It took just one bull elephant named Tony to walk through the underpass for it to become accepted by the herd.
Buying a small farm wasn’t part of the plan when the Marriotts arrived in New Zealand but after the wide open spaces of Lewa, urban living didn’t appeal.
When they found the property in Omahu Valley Rd in 2000 it was love at first sight. Then came the realisation a small farm can be almost as much work as a big one, and it needed to pay its way.
Caroline and Simon employed a consultant for advice and decided to plant citrus trees – 900 of them during two years. There is about 0.6ha of Yen Ben lemons and the same area of Bearss Limes. Other citrus trees on the farm include tangelos, tangors, grapefruit, lemonade, mandarins and various types of oranges.
The whole family planted most of the orchard and shelter trees. Now Simon and Caroline manage the orchard themselves, pruning, fertilising, mowing, spraying and picking fruit.
“The good thing about citrus is you don’t have to pick it all at once,” says Simon.
As well as running the orchard, Simon joined the Waikato Mounted Rifles as its commander. For 11 years Caroline has worked as a physiotherapist at the Thames Hospital, while at the same time building up a small flock of pedigree Suffolk sheep and making marmalades, pickles and preserves from the orchard fruit.
There are about 900 trees in the Omahu Valley Citrus orchard.
“I was selling fruit at the Thames Market when I inquired about selling homemade marmalade too, only to be told I needed a registered kitchen to be able to
Caroline and Simon didn’t want to go to the expense of building a commercial kitchen until they knew the business would be viable, so Caroline went to Thames-Coromandel District Council for advice.
“The Environmental Health Officer was very helpful, and after visiting my home kitchen, said it could be registered provided I followed strict food safety protocols using a Food Control Plan,” says Caroline.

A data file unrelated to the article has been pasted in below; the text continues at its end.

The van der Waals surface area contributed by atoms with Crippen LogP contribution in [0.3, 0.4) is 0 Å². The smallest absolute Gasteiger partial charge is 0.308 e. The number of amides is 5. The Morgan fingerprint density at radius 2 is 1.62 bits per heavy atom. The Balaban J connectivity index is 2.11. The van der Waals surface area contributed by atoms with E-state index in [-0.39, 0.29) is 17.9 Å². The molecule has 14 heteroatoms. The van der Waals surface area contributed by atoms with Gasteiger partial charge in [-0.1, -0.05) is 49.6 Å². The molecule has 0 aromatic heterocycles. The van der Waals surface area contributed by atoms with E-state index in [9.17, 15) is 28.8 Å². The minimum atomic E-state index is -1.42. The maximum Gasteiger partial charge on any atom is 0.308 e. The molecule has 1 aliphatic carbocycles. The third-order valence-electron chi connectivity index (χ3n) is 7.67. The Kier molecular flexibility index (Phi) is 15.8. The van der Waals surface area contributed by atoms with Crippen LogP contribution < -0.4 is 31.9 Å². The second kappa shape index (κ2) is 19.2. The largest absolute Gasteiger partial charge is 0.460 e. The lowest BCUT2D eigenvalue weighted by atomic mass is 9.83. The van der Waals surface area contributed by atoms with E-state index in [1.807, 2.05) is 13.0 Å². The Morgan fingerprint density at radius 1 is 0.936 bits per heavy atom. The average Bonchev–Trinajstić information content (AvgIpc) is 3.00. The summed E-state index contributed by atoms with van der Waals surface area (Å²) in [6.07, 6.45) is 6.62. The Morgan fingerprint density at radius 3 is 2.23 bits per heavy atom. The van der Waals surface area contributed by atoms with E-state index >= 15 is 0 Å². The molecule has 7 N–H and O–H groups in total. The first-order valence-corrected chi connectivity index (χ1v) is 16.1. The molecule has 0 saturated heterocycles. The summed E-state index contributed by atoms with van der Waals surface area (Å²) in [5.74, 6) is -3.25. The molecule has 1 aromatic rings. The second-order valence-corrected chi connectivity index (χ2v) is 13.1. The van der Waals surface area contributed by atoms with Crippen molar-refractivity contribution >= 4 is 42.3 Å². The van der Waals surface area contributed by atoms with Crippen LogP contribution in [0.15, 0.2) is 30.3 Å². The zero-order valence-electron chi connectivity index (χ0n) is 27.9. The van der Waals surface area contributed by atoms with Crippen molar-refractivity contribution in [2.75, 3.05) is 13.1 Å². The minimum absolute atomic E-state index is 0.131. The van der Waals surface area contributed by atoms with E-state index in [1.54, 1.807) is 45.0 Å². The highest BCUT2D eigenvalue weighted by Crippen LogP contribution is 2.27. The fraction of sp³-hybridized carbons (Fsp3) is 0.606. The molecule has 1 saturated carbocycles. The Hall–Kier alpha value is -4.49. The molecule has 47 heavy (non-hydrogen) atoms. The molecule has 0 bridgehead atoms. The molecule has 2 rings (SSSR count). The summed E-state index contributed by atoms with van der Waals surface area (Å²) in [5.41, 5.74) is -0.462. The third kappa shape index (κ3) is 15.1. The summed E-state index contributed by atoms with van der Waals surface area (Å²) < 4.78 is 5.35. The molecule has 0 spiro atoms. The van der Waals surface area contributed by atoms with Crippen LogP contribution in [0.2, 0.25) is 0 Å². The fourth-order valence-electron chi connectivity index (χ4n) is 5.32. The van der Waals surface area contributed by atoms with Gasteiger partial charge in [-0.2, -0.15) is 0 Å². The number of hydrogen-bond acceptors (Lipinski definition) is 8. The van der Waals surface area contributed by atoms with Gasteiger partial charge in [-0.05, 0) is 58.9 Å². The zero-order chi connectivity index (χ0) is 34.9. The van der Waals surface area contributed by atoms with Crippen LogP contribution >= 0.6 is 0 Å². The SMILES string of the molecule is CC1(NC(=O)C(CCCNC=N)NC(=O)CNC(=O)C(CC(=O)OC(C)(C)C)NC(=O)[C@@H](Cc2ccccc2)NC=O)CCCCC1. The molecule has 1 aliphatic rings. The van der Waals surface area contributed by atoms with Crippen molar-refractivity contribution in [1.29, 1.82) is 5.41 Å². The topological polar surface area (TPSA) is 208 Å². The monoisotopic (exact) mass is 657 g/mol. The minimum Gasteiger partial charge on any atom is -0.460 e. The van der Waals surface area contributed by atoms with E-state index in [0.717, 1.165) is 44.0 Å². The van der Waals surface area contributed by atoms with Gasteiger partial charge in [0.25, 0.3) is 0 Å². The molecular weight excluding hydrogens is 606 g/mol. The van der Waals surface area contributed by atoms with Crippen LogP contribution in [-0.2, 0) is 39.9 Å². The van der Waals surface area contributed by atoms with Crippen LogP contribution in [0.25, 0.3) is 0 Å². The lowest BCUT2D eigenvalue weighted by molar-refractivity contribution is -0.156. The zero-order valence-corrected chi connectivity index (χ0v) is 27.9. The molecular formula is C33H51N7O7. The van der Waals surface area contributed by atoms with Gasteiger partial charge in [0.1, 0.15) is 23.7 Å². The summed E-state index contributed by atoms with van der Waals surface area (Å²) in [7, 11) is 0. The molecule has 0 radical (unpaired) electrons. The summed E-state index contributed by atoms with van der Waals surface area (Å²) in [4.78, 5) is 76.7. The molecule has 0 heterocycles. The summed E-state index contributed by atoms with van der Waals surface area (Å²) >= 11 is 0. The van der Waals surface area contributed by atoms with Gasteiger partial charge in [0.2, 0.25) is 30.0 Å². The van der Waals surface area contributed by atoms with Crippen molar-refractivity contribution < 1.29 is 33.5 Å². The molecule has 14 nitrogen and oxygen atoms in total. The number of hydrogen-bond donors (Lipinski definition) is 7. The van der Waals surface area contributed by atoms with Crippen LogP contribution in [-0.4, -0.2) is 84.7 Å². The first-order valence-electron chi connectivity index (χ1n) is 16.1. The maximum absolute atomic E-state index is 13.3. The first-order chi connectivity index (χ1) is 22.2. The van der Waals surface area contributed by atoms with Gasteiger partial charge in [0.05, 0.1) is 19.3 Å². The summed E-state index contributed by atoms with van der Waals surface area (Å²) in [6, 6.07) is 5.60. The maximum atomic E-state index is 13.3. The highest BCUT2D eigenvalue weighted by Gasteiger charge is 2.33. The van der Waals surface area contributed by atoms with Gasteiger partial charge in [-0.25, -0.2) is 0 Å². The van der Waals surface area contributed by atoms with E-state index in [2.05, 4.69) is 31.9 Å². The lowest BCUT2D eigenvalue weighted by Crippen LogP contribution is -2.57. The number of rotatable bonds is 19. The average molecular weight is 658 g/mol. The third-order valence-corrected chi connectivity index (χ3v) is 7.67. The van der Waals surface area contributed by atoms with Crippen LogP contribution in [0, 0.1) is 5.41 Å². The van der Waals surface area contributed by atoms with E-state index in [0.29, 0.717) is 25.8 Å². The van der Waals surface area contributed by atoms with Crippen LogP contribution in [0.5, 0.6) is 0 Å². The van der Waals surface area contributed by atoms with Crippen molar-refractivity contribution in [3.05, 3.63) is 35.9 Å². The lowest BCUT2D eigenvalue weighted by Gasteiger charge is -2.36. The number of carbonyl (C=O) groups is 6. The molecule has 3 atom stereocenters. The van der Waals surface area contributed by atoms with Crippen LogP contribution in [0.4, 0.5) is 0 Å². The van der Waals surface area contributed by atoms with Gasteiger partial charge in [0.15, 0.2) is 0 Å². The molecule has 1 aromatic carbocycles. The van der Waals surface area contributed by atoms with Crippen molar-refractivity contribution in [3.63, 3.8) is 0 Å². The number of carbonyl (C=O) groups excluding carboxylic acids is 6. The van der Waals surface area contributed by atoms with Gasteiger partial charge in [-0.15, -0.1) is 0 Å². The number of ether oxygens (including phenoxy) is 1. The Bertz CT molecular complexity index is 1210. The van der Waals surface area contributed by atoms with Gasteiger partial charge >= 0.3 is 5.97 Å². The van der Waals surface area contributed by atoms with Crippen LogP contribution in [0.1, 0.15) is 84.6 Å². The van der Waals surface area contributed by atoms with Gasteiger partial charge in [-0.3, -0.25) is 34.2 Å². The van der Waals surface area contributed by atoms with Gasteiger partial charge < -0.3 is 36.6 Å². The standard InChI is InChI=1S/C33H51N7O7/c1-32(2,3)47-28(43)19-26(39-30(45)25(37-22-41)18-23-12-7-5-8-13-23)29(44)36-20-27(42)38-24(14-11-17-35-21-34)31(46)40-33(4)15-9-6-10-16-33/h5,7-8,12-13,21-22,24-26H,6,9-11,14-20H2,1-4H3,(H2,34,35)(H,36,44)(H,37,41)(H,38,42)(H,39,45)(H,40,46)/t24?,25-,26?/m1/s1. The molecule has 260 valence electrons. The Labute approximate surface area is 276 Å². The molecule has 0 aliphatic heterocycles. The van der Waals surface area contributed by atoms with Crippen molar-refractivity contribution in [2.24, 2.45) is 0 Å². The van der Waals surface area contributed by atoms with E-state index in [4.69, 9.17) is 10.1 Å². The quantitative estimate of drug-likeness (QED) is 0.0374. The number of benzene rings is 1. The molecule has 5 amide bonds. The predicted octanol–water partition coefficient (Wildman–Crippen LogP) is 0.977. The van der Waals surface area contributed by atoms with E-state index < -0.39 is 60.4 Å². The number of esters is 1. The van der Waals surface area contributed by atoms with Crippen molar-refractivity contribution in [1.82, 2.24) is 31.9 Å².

She also attended a food-handling course and began producing a range of sweet and savoury products, all preservative-free with no artificial ingredients.
These are sold under the Omahu Valley Citrus label, using fruit from the orchard.
The popularity of her products at the market has grown and Caroline also supplies a number of retail outlets, including Farro Fresh Food in Auckland.
Always aiming to refine her products, Caroline decided to enter the 9th World’s Original Marmalade Awards in England because judges give detailed reports on each entry, whether it wins or not.
Caroline Marriott’s Omahu Valley Citrus Tangelo Marmalade won a silver award and its grapefruit marmalade was highly commended in the 9th World’s Original Marmalade Awards in England.
Caroline Marriott makes a wide range of sweet and savoury products from Omahu Valley’s orchard.
To her delight, Omahu Valley Citrus Tangelo Marmalade won a silver award and its grapefruit marmalade was highly commended. Confident Omahu Valley Citrus products had a future, Caroline and Simon converted their garage into a modern certified kitchen,
completed in mid-August.
“It’s a wonderful space to work in, bright and light; and having a separate and professional kitchen will greatly help to expand the business and increase production of the Omahu Valley Citrus range,” says Caroline.
To find out more about Lewa, visit www.lewa.org/ To order Omahu Valley Citrus products email firstname.lastname@example.org